• Teaching Mama

Planning to Plan

There are two kinds of people, those who love to plan and those who... fail. I know this intro feels a bit cliche and more than a bit harsh, but sometimes you have to just lay it all out there and rip the bandaid off. In homeschooling, as with most important things in life, you have to PLAN if you want to succeed. So today, let's talk about a planning.

Now there really are two kinds of people when it comes to planning. There are those who go all out - you know, the ones who use ALL the Pinterest ideas and have the artistically color-coded schedules with perfect, font-like handwriting. I'll save you the trouble of guessing - I ain't one of those kind but I sure do like their pretty instagram pictures. Then there are the people have come to learn that planning is necessary and it needs to work for them so they make their plan but it may not look perfect. Guess what? Type is A is no more successful than Type B. It's the work of planning that moves you in the right direction. As with all things homeschooling - do it in a way that works for you.

This is NOT what my planner looks like...

What do I plan? When do I plan? How do I plan? I can't answer all of those questions for you BUT I can tell you what I think is important and how I go about doing it. I think it is important to consider first the blocks of time you have to plan for. I think of it from the top down: year, season, month, week, day. I DO NOT sit down and plan this all out at once, because, well, I value my sanity. But I do sit down at certain times to plan for each period. Secondly, I think it is important to mentally divide goals as 1. spiritual/academic/character 2. practical.

Spiritual/academic/character goals are harder to define but they are so important! They may take a lot longer to achieve and they may be harder to plan for but they definitely need to be thought out. Practical goals are easier for most of us because they are the things that can be checked off. I find that by thinking about our spiritual goals, it helps to direct our family time and activities throughout the year. When we plan academic goals, planning our school year becomes easier. For each child, we may think about character-related goals that they need to work on. By defining these, we may choose activities that will complement and reinforce the character traits they are working to build. Of course, don't forget to set some of these goals for yourself! As homeschooling parents, we are the lead learners in our little one-room schoolhouse. If you want your kids to love learning, they need to see you doing the same!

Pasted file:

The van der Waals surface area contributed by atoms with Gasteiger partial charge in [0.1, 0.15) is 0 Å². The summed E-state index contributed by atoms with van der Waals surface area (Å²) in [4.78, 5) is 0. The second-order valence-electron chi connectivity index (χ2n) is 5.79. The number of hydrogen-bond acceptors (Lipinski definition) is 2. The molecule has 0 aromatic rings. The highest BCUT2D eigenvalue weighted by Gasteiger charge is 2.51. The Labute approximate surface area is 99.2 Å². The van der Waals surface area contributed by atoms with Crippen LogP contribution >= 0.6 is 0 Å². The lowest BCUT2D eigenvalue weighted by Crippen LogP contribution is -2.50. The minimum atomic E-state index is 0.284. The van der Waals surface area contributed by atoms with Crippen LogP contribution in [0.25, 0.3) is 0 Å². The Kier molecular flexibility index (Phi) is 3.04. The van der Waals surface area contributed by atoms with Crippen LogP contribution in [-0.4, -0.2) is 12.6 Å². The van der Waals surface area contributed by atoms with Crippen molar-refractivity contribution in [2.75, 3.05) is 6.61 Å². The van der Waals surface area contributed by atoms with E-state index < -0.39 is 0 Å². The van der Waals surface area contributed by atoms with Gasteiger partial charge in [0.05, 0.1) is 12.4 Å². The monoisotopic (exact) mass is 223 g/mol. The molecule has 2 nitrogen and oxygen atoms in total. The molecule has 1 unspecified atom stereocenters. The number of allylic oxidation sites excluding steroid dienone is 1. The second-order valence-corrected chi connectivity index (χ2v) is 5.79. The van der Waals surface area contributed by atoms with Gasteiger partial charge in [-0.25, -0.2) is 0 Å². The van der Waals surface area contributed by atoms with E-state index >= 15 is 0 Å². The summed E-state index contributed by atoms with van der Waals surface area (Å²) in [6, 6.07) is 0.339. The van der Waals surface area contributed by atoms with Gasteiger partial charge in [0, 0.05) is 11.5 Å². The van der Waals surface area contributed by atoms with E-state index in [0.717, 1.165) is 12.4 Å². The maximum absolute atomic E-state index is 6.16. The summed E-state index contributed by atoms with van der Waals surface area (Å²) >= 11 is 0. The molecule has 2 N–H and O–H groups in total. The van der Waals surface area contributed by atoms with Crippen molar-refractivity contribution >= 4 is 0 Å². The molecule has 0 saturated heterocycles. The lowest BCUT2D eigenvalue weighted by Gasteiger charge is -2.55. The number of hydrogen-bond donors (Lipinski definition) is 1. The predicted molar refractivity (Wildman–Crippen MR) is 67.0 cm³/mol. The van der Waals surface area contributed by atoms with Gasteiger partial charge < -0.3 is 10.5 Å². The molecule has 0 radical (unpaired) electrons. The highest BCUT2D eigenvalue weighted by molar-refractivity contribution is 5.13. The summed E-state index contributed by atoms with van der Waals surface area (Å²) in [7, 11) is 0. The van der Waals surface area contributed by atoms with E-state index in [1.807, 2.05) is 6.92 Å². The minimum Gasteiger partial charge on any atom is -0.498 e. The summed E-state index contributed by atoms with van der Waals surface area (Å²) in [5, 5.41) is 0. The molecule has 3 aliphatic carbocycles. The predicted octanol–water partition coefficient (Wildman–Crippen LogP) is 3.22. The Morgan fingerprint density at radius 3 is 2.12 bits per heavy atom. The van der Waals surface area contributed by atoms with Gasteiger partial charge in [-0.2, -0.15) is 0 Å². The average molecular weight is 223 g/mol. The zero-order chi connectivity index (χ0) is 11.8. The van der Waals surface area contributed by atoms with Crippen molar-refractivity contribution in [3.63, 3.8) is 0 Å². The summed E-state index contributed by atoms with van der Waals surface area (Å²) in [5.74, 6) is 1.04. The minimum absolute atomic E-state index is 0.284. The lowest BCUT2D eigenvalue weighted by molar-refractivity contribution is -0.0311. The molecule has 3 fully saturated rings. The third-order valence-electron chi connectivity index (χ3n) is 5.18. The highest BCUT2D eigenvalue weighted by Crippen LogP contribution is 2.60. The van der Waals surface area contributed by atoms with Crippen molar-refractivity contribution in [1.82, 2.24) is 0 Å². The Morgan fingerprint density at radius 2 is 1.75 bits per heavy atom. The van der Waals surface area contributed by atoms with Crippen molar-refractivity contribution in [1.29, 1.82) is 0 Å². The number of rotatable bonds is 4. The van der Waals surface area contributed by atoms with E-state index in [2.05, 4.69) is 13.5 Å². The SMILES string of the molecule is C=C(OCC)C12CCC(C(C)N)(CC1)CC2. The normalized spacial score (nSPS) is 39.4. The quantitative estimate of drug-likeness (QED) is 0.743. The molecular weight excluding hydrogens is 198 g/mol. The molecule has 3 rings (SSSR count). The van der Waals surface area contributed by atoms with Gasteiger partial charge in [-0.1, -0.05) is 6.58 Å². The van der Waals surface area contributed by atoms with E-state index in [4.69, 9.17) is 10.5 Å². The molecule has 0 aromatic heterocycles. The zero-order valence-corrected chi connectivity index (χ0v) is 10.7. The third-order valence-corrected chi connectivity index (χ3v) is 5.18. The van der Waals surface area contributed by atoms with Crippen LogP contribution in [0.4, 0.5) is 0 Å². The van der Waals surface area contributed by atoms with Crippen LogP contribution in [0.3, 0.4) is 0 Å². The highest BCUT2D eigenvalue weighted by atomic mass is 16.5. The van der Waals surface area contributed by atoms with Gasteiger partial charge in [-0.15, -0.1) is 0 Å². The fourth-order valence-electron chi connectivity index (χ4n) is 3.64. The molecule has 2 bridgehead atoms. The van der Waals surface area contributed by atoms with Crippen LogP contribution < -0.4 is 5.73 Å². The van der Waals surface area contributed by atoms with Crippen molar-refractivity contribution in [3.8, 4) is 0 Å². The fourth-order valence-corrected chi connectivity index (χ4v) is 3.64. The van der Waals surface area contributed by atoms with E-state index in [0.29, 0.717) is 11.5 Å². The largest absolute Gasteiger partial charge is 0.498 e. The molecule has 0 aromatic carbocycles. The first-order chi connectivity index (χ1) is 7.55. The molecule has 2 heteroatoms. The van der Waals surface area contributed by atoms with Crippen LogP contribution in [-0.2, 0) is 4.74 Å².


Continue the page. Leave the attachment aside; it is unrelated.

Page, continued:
Planning the year vs. Planning the school year

This is where you may decide to take a different route. I personally like to plan our family goals in January. After the Christmas craziness and we are snowed or frozen in, it feels like the perfect time to sit and think. Plus, all the stores have put out all the new calendars and planners for the year so you get fresh pages to write on! Don't waste all your energy searching for the perfect calendar planner because they don't exist. Each of our families are so different, there will never be a one-size fits all that is perfect BUT you can find one that will work, or you can make your own. I like to plan the celebrations first. The first thing I write on any new calendar is BIRTHDAYS! Because YAY! Then I like to write down any fun stuff I know we will be doing that year.

Often during this time, my husband and I like to talk about the things we want to see in our family. These often take the form of spiritual principles or character trait we want to work on. One year was the year of "kindness". We were working on just being more kind to each other in our home and to the people we meet. If you have more than one child, you will know that kindness doesn't always come naturally and often we are harshest to those in our family because we are secure in their love. So we made that the thing we talked about at the dinner table, it guided the verses I chose to read during our devotional time in the mornings. It even helped me make some book selections for our school year. The older your children get, the more they can participate in this kind of planning. The spiritual plan for you family may shift focus throughout the year as things change, but by having a plan to start and study spiritual principles together will help you handle those shifts and changes when they come.

You may wish to think about each of your children. Does your middle child need to practice self control? Does your son have a desire to serve others? Do all of your children need to practice patience or do you just want to study the concept of love and how you can apply it within your home and without? Those are things related to our spiritual growth and character development and yes, you can plan for them! Sometimes the simple act writing down or saying out loud, "This year we will learn about love," or "This year, Sarah will work on practicing self-control," is enough to give you direction and get you started on the harder but so-much-more rewarding work of investing in our children's souls. You may not be able to verbalize a plan for something like this but keeping it as a mantra will help direct you and you will find it influencing your choices in Scriptures, curriculum, books, and more.